The story begins with a family tree of the recently deceased Richard Abernethie and his relations, who are gathered for the eponymous funeral. Richard, a wealthy man with no direct living heir, was blessed with plenty of extended family – few of which seem overtly troubled by his death. Just one of his siblings is at the event, his sister Cora, a few nieces/nephews (with their married partners), and one of his brother’s widows are there for the send-off, and of course to hear the terms of his will from solicitor Mr Entwhistle. Cora adds to the uncomfortable atmosphere created by the unexpected will, by suggesting that her brother was murdered. Mr Entwhistle, unable to shake off a sense of dread, vows to get the bottom of the woman’s bizarre statement, but alas Cora is murdered the very next day. Can the solicitor’s friend, Hercule Poirot, help to uncover the truth of this series of shocking events?

‘It’s all very odd, isn’t it?’ she said. ‘There was Cora, after the funeral, suddenly coming out with “He was murdered!” and then, the very next day, she goes and gets herself murdered?’

Agatha Christie, After the funeral

See you next month with an update and the next story in the challenge.

Agatha Christie · challenge

Read Christie 2022 – An update and this month’s choice.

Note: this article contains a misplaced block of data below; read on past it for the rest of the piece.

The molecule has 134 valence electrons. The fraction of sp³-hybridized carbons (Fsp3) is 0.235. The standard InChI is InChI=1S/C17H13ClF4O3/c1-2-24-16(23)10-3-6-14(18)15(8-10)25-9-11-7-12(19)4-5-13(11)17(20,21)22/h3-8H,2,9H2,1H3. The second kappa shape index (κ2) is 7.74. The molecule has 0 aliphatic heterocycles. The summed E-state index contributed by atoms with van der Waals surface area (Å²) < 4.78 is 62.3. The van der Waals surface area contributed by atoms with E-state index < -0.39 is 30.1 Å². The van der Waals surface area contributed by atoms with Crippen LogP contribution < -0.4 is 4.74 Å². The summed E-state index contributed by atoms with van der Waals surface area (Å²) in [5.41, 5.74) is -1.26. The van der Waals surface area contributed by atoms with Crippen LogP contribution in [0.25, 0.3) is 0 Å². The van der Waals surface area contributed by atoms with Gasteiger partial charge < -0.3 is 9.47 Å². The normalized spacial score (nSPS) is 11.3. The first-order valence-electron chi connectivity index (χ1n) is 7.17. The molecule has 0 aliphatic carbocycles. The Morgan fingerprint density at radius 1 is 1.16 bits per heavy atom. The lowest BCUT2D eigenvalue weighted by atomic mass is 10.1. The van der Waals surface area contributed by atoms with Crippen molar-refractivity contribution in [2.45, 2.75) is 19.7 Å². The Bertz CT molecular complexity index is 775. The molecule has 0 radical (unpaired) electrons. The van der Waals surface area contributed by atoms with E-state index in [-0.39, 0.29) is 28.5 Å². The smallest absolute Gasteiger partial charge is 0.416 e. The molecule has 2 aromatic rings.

In January, I read The Man in the Brown Suit, a new-to-me story from the vast Christie collection. Of course, it’s definitely of its time with themes of racism and sexism, nonetheless I devoured it quickly. More a thriller than the usual Agatha Christie whodunit, it’s cleverly written, as ever, with a satisfactory ending.

“Pretty, young Anne came to London for adventure. She found it immediately—on the platform of Hyde Park Corner tube station, where a thin man, reeking of mothballs, lost his balance and was electrocuted on the rails. The Scotland Yard verdict was accidental death. But Anne was not satisfied. After all, who was the man in a brown suit who examined the body? And why did he race of, leaving a cryptic message behind: ’17-122 Kilmorden Castle’?”

Purchase Link: Amazon UK

February choice

Death on the Nile

Considered by Christie as one of her best travel mysteries, this beloved book offers guaranteed escapism, excitement and suspense. Read it before you see it! Visit the film hub

What’s it about?

Linnet Ridgeway is an enviable society figure, with good looks, a country manor and plenty of money in the bank. She even has a handsome suitor! But her interest in matrimony is negligible, that is until she meets her old friend Jacqueline’s fiancé… Having secured Simon Doyle, the couple head off on a luxury honeymoon to Egypt. But Simon’s former partner is dogging their trip, and their fellow passenger on board the Nile cruise sense trouble. Hercule Poirot is, after all, quite insightful on matters of the heart.